When in doubt, or when electricity is involved, it’s best to call the pros. However, there are several troubleshooting steps that might get results.
FOCUS ON THE FAN
Make sure the thermostat is on the cooling mode and lower the temperature. Does the fan come on? If not, your next step is to check the circuit breaker panel.
CHECK THE CIRCUIT BREAKER PANEL
Solving the problem might be as easy as flipping a switch or two. For example, the unit might have one switch for the condenser and another for the fan, notes Marina Vaamonde, a home-remodeling expert and owner of HouseCashin in Houston, Texas.
REVIEW THERMOSTAT SETTINGS
The thermostat could be the culprit. Review the display screen/setup to ensure all the options are correct or do a reset, says James Strilcic, owner of JPS Furnace & Air Conditioning in Calgary, Alberta.
INVEST IN A NEW THERMOSTAT
Consider a new one if you’ve upgraded your AC or furnace but not your thermostat. The new functions let you control the temperature when you’re away, which can lower your bills.
LOOK FOR CLOGGED DRAINS
Leaking water could indicate a clogged drain on the condenser. “This is a common issue and is usually an easy fix,” Collier says.
SURVEY THE VENTS
Closed or obstructed vents will restrict the airflow. Tour the house and move anything that’s covering a vent.
INSPECT THE FILTER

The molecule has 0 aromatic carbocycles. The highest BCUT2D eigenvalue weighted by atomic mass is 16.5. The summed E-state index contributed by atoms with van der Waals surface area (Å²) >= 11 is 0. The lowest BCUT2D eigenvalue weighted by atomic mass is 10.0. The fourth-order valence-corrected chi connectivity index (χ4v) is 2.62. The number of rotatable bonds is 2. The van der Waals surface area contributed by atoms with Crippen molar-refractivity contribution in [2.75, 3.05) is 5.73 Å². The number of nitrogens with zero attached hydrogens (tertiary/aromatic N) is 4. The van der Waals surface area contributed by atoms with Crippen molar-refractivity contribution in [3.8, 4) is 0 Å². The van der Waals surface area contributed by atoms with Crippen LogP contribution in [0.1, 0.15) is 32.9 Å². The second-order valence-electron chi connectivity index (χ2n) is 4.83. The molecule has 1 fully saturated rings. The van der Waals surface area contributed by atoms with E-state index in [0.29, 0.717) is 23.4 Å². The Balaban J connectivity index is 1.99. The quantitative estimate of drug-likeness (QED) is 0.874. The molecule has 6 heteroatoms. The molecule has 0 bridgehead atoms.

Filters trap pollutants, so the air remains clean. A clogged filter affect the airflow. “It’s crazy how many people don’t change the filter or clean it as needed,” Strilcic says.
The company’s Smart AC Controllers for ductless units will send status notifications to your phone if the filter needs attention.
REMOVE DEBRIS FROM AROUND THE UNIT
Leaves and overgrown grass can interfere with the air flow of a whole-house unit. Remove any weeds and debris from the area. Similarly, clean the condenser coils regularly.
TIGHTEN THE SCREWS
Strange sounds are another frequent concern. “A number of different things can cause these noises, and the most common is that something on the unit has come loose or has broken,” says Walter Bennett of Green Leaf Air in Dallas, Texas.
CALL AN HVAC EXPERT TO INSPECT THE CAPACITOR
In high heat, the unit’s capacitor works overtime to maintain a consistent temperature, which can lead to failure. Faisal says that power fluctuations and unexpected temperature changes can also damage capacity. Don’t attempt to repair a broken capacitor on your own. “It can result in an electric shock,” Faisal warns.